Join the club.  In Jacksonville, Florida, over 8,000 claimants are waiting for hearings on their Social Security claims.  While the hearings are scheduled the order that claimants filed their Requests for Hearing, there are a few things that can be done to move cases along.

1.  Critical Need Cases:  A claimant can request that his case be prioritized based on critical need.  Those individuals with a terminal illness, conditions on the Compassionate Allowance list, military service casualty cases and those who are suicidal or homicidal are considered to be critical need and claimants should let the hearing office handling their case know about the pertinent factor.

2.  Dire Need Cases:  Dire need means that without Social Security benefits, the claimant will be unable to meet basic needs such as food, shelter or medicine.  Dire need goes beyond hardship, which many claimants face, and rests on the inability to meet the basic needs of life.  Again, claimants should let the hearing office handling their claim know about the dire need.  Documentation of foreclosure or homelessness can boost the credibility of the dire need statement.

3.  On the Record Request:  Claimants can bypass a hearing altogether by requesting that the hearing office approve disability benefits without a hearing by requesting an “On the Record” determination.  If an On the Record request is not granted, a hearing will be held.  On the Record requests should be made with the assistance of a Social Security Disability attorney.

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2013 Super Lawyers

June 19, 2013

I’m proud to once again be among the 2013 Florida Super Lawyers.  Only three lawyers in the State of Florida were chosen in the area of Social Security Disability and I was the only one selected north of the Orlando area, including the panhandle.  Sadly, I am too old to be a Rising Star; hopefully that makes me just a regular Star.  I am humbled by the award and pleased to be included, especially when I look at the other Jacksonville attorneys on the list.

The New York Times recently published an article stating that the retirement system can pay full benefits until 2035, when it will be able to pay about three-fourths of promised benefits. The described this as a “manageable problem” instead of a “crisis” as many news outlets are fond of describing Social Security.

I’m happy to hear that this!

Full article at:  http://www.nytimes.com/2013/06/10/opinion/whats-next-for-social-security.html?hp&_r=2&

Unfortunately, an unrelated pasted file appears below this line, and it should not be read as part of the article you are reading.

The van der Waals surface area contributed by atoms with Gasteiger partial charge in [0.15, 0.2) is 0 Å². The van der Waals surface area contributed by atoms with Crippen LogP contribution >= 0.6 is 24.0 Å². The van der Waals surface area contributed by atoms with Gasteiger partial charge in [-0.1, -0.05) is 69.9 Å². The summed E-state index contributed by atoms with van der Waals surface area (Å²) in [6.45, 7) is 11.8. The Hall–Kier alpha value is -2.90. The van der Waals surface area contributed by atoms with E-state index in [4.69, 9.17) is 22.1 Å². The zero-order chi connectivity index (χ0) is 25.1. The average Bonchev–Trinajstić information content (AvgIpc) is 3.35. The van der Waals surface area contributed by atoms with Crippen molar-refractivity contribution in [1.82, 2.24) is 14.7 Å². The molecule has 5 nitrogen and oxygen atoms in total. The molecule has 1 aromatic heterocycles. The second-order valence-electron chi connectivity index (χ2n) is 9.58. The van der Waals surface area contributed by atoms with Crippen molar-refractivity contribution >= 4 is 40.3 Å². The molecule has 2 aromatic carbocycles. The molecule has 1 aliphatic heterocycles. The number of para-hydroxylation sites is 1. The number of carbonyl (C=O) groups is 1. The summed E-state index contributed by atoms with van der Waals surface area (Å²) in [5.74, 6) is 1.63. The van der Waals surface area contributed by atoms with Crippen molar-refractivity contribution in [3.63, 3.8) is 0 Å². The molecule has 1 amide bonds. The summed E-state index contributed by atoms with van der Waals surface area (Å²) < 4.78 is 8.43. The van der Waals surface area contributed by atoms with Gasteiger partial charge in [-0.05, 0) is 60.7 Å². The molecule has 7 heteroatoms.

Good News

June 5, 2013

On May 31, the Associated Press reported that Medicare looks a little better and Social Security doesn’t look any worse. The Medicare inpatient care fund should last until 2026, two years longer than previously estimated, and Social Security will be solvent until 2033, as predicted last year.

About 8.8 million adults receive disability payments. Factor in their children, and you’ve got nearly 11 million U.S. residents relying on this program, which according to Nolo.com averages $700 to $1,400 per month.

In the very near future these payments could be reduced by one-fifth. Why isn’t this considered a crisis?

Several reasons come to mind: 

The disabled population is relatively small. Currently, 40 million retirees receive Social Security and that number is rising fast — every day, 10,000 people turn 65.

The elderly are better organized. Simply put, baby boomers vote and the AARP is a pretty fierce lobbyist. By contrast, plenty of disabled people spend most of their time and energy dealing with the ramifications of their health issues, getting medical care, and navigating insurance and social service bureaucracies. 

Misperceptions are pervasive. Everybody seems to know a guy whose “bad back” keeps him from working but doesn’t interfere with his gardening, remodeling or dancing. When MSN Money ran an article called “Is America the land of opportunity — or the land of disability?,” plenty of the 740 commenters railed about laziness and “playing the system.”

No doubt those people exist, and shame on them. But according to the nonprofit National Academy of Social Insurance, many recipients have multiple and/or life-threatening conditions. About 1 in 5 one in five men and nearly one in six women die within five years of being approved for the payments.

Reducing the payments that our citizens need to survive and largely put back into their local economies would do these individuals a disservice and is a breach of the implied promise that the payment of Social Security taxes conveys.

 

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